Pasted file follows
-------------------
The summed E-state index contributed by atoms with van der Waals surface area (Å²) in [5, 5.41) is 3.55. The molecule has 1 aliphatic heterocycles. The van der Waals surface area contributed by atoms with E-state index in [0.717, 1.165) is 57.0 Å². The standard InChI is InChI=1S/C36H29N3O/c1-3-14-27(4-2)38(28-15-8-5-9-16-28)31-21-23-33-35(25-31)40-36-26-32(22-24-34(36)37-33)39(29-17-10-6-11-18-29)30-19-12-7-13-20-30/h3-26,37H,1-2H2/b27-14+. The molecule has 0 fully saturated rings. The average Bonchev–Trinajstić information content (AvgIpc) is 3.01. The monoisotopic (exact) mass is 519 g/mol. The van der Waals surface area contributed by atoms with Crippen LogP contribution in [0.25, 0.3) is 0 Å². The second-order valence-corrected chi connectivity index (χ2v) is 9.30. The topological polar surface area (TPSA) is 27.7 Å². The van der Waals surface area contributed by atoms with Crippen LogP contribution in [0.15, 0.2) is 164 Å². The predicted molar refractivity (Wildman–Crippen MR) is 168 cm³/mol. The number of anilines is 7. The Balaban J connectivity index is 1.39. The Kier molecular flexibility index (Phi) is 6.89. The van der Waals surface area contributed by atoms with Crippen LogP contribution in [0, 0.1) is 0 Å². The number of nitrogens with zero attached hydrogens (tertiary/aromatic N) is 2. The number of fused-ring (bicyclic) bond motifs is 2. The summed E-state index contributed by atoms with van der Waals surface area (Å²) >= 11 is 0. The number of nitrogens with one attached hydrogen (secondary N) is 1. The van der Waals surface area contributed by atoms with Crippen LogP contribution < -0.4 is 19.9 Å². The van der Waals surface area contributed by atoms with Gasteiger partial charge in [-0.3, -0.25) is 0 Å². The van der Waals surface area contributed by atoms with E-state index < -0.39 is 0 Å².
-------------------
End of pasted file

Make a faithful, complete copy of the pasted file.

The summed E-state index contributed by atoms with van der Waals surface area (Å²) in [5, 5.41) is 3.55. The molecule has 1 aliphatic heterocycles. The van der Waals surface area contributed by atoms with E-state index in [0.717, 1.165) is 57.0 Å². The standard InChI is InChI=1S/C36H29N3O/c1-3-14-27(4-2)38(28-15-8-5-9-16-28)31-21-23-33-35(25-31)40-36-26-32(22-24-34(36)37-33)39(29-17-10-6-11-18-29)30-19-12-7-13-20-30/h3-26,37H,1-2H2/b27-14+. The molecule has 0 fully saturated rings. The average Bonchev–Trinajstić information content (AvgIpc) is 3.01. The monoisotopic (exact) mass is 519 g/mol. The van der Waals surface area contributed by atoms with Crippen LogP contribution in [0.25, 0.3) is 0 Å². The second-order valence-corrected chi connectivity index (χ2v) is 9.30. The topological polar surface area (TPSA) is 27.7 Å². The van der Waals surface area contributed by atoms with Crippen LogP contribution in [0.15, 0.2) is 164 Å². The predicted molar refractivity (Wildman–Crippen MR) is 168 cm³/mol. The number of anilines is 7. The Balaban J connectivity index is 1.39. The Kier molecular flexibility index (Phi) is 6.89. The van der Waals surface area contributed by atoms with Crippen LogP contribution in [0, 0.1) is 0 Å². The number of nitrogens with zero attached hydrogens (tertiary/aromatic N) is 2. The number of fused-ring (bicyclic) bond motifs is 2. The summed E-state index contributed by atoms with van der Waals surface area (Å²) >= 11 is 0. The number of nitrogens with one attached hydrogen (secondary N) is 1. The van der Waals surface area contributed by atoms with Crippen LogP contribution < -0.4 is 19.9 Å². The van der Waals surface area contributed by atoms with Gasteiger partial charge in [-0.3, -0.25) is 0 Å². The van der Waals surface area contributed by atoms with E-state index < -0.39 is 0 Å².